hoped the noble Lord, the Member for Leitrim, would withdraw the amendment which he had proposed, because there was no good ground for restricting the discretion of the Commissioners. If they were to insert a proviso in the Bill to the effect that these unions should not exceed a definite limit, the Commissioners, under whatever circumstances might arise, would probably meet with great difficulty and opposition in any attempt which they might make, by increasing that limit, to adapt it to the exigencies of a particular case.

Lord Clements

was of opinion, that none of the arguments which he had heard from hon. Members, affected the principle of his proviso. If no limit were assigned, he could not see any thing to prevent the Commissioners from making the unions of far too great an extent to be practically beneficial. For his part, he was not at all desirous to confine the Poor-law Commissioners in the exercise of their power, in any way which could be justly considered harsh or irksome towards them. All he sought, was the establishment of such an arrangement as would be productive of the best practical relief, and he trusted, in this matter, to have the support of the Irish Members, who were now in Committee.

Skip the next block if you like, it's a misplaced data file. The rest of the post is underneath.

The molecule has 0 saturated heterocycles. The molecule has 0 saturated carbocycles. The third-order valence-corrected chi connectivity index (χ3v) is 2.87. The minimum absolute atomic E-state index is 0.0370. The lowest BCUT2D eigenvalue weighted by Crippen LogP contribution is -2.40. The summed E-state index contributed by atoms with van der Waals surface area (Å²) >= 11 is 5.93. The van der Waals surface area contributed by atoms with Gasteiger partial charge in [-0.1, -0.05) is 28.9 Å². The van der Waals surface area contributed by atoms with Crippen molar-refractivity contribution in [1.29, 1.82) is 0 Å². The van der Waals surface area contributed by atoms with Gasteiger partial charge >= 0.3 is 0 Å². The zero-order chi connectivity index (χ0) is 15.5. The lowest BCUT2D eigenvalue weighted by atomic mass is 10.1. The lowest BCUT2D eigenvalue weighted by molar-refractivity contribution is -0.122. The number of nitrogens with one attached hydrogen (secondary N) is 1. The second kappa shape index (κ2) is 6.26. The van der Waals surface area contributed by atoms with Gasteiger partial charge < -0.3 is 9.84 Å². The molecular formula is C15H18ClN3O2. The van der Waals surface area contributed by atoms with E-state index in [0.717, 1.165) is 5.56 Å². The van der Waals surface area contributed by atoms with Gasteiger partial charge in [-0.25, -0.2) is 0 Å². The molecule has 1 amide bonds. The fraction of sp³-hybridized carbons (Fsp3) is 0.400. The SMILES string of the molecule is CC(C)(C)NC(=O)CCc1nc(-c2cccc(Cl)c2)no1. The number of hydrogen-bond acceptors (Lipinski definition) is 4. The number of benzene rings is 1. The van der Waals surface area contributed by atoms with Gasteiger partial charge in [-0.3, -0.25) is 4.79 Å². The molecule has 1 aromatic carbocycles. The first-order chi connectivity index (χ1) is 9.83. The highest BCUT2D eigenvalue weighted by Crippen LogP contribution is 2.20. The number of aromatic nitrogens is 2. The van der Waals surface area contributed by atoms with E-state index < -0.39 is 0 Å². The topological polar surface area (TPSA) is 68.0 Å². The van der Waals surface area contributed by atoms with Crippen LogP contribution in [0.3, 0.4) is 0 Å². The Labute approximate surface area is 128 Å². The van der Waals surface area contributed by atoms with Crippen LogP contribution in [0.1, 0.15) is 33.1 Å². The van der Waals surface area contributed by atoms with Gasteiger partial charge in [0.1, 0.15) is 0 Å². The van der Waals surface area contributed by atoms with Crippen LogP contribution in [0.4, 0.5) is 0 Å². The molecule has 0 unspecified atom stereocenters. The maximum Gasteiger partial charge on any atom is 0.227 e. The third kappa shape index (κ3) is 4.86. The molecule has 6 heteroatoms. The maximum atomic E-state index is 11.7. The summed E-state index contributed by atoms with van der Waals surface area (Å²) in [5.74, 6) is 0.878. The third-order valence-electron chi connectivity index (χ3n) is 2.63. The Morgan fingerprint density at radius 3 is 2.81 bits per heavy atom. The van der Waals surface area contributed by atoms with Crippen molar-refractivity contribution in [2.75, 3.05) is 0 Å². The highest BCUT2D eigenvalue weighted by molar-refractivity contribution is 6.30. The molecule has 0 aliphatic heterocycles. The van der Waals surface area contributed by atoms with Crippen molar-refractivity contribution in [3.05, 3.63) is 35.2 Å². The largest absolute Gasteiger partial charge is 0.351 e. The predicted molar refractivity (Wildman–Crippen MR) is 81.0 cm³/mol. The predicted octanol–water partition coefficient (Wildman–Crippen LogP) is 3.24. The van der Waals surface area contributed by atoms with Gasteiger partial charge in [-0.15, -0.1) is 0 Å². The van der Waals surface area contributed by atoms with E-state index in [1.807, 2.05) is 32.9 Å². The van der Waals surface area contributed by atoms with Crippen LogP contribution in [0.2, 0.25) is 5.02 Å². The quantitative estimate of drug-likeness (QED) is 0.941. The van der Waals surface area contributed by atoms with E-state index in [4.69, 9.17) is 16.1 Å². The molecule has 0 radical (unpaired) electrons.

Mr. James Grattan

could not concur in opinion with the noble Lord upon this subject. His noble Friend's proposition wag of too expensive a nature. He would, in effect, treble the number of poor establishments. Moreover, in his opinion, if the limits of the unions were narrow, the class of persons who would fill the office of guardians, would not be of the most respectable description. He thought the proposed Poor-law Bill would work exceedingly well; at all events it would put a stop to jobbing—a calamity by which Ireland had been proverbially afflicted.

Mr. P. Thomson